Who doesn’t love a good chocolate cake?
I attempted to make what was suppose to be a wonderful chocolate bundt cake for my friend’s, (Gordon) birthday. It was from a Paris blog that I have followed for years but I have to say the results were disappointing and in fact the driest chocolate cake I have ever made.
What had attracted me to this recipe was the shape of the bundt pan. Did I need another pan in my pantry, heck no. But, do I want one? Of course.
When I mention chocolate cake to my son Paul, we always get a laugh. Seems like because my grandfather loved chocolate cake with canned syrupy peaches on the side my grandmother got it in her head that was Paul’s favorite dessert and anytime we went back to Missouri for a visit she always had a chocolate cake waiting for him and even though he didn’t even touch any kind of fruit back then (especially canned peaches) she had canned peaches chilled in the refrigerator. Believe it or not the peaches were good with the cake. These days if I could get my hands on a good fresh peach I’d be eating it besides my chocolate cake.
So after the failure of my first cake (and Gordon took it home to put slices in his freeze to feed his sugar cravings) I had to remake a chocolate cake using my new pan. I turned to who I know test recipes until they get it right and that is American Test Kitchens (Cooks’s Illustrated.) And, this cake was for my friend, Janet’s birthday.
Diet or no diet I had to taste the cake a few days later. How not to eat this chocolate cake — frozen. My husband had me to slice up the leftovers and freeze it and that’s how he ate it. He said something about it being dry (duh, frozen, how is it going to taste) so I had to try a piece. I popped it into the microwave for a few seconds, just long enough to thaw and warm and it was the most delicious, softest cake I’ve eaten in a long time. So, bottom line, eat this fresh, not frozen. Ice cream on the side with some fresh raspberries was delicious.
BLAST FROM THE PAST: These Pulled Pork Tacos will be great for a weekend party.
Brown sugar instead of white sugar.
Mix the cocoa, chocolate, espresso power and pour in the boiling water.
Let the chocolate and hot water sit for 4-5 minutes and then whisk until it is smooth with no lumps.
Mix the one tablespoon of melted butter and cocoa until smooth and using a pastry brush carefully coat ever nook and cranny of your pan.
In stand mixer beat the butter, sugar and vanilla.
Stir the sour cream into the chocolate mixture.
Add the flour mixture and chocolate alternately into the creamed mixture.
After all is combined…
Carefully pour the batter into the bundt pan trying not to get it on the sides, let it flow to the sides and then smooth top when you have all the batter in the pan.
Look at those beautiful swirls.
After you have turned it out, made the glaze and carefully drizzle over the cake.
- Cake release (for the pan)
- 1 Tbsp. butter, melted
- 1 Tbsp. cocoa
- 3/4 c. natural Cocoa (not Dutch-processed)
- 6 oz. bittersweet chocolate (I used half bittersweet and half semi-sweet)
- 1 Tbsp. espresso powder, optional
- 3/4 c. boiling water
- 1 c. sour cream, room temperature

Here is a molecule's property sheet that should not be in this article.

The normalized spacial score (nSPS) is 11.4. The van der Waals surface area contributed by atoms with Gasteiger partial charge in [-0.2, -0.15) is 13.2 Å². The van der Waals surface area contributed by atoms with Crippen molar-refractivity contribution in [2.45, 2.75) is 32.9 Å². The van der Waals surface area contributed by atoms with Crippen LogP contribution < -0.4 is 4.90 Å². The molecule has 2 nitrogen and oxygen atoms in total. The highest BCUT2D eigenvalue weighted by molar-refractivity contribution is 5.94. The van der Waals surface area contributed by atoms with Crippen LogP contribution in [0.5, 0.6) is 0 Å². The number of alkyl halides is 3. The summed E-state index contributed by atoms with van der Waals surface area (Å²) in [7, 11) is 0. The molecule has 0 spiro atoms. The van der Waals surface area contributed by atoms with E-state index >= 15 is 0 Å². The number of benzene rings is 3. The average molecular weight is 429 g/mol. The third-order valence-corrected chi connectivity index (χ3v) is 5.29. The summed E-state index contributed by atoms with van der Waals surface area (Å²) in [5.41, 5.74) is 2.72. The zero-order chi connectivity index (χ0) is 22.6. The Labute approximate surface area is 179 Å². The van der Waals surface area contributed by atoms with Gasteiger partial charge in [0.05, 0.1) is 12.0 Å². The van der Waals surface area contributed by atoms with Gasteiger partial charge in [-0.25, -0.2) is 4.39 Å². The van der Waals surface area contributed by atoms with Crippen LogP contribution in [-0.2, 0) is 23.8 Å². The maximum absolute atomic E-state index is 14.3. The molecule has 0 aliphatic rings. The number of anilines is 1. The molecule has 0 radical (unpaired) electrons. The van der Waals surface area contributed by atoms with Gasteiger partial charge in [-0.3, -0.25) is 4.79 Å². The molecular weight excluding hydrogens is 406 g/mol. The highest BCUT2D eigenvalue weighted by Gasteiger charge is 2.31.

- 1 3/4 c. all purpose flour
- 1 tsp. salt
- 1 tsp. baking soda
- 12 Tbsp. unsalted butter, room temperature
- 2 c. packed light brown sugar
- 1 Tbsp. vanilla extract
- 5 large eggs, room temperature
- 5 ounces (140g) semisweet chocolate, chopped
- 3/4 cup (180ml) heavy cream
- 1 teaspoon vanilla extract
- FOR THE PAN: Stir together butter and cocoa in small bowl until paste forms; using a pastry brush, coat all interior surfaces of standard 12-cup Bundt pan, see illustration below. (If mixture becomes too thick to brush on, microwave it for 10 to 20 seconds, or until warm and softened.) Adjust oven rack to lower-middle position; heat oven to 350°F.
- FOR THE CAKE: Combine cocoa, chocolate, and espresso powder (if using) in medium heatproof bowl; pour boiling water over and whisk until smooth. Cool to room temperature; then whisk in sour cream. Whisk flour, salt, and baking soda in second bowl to combine.
- In standing mixer fitted with flat beater, beat butter, sugar, and vanilla on medium-high speed until pale and fluffy, about 3 minutes. Reduce speed to medium and add eggs one at a time, mixing about 30 seconds after each addition and scraping down bowl with rubber spatula after first 2 additions. Reduce to medium-low speed (batter may appear separated); add about one third of flour mixture and half of chocolate/sour cream mixture and mix until just incorporated, about 20 seconds. Scrape bowl and repeat using half of remaining flour mixture and all of remaining chocolate mixture; add remaining flour mixture and beat until just incorporated, about 10 seconds. Scrape bowl and mix on medium-low until batter is thoroughly combined, about 30 seconds.
- Pour batter into prepared Bundt pan, being careful not to pour batter on sides of pan. Bake until wooden skewer inserted into center comes out with few crumbs attached, 45 to 50 minutes. Cool in pan 10 minutes, then invert cake onto parchment-lined wire rack; cool to room temperature, about 3 hours. Dust with confectioners' sugar, transfer to serving platter, and cut into wedges
- I was out of espresso powder (first time ever) so I brewed a cup of espresso in mu espresso maker. and I substituted that 1 Tbsp. of liquid from the 3/4 cup of boiling water. If you have instant coffee granules, you could use 4 teaspoons of that in place of the espresso powder (don't add water to instant coffee.)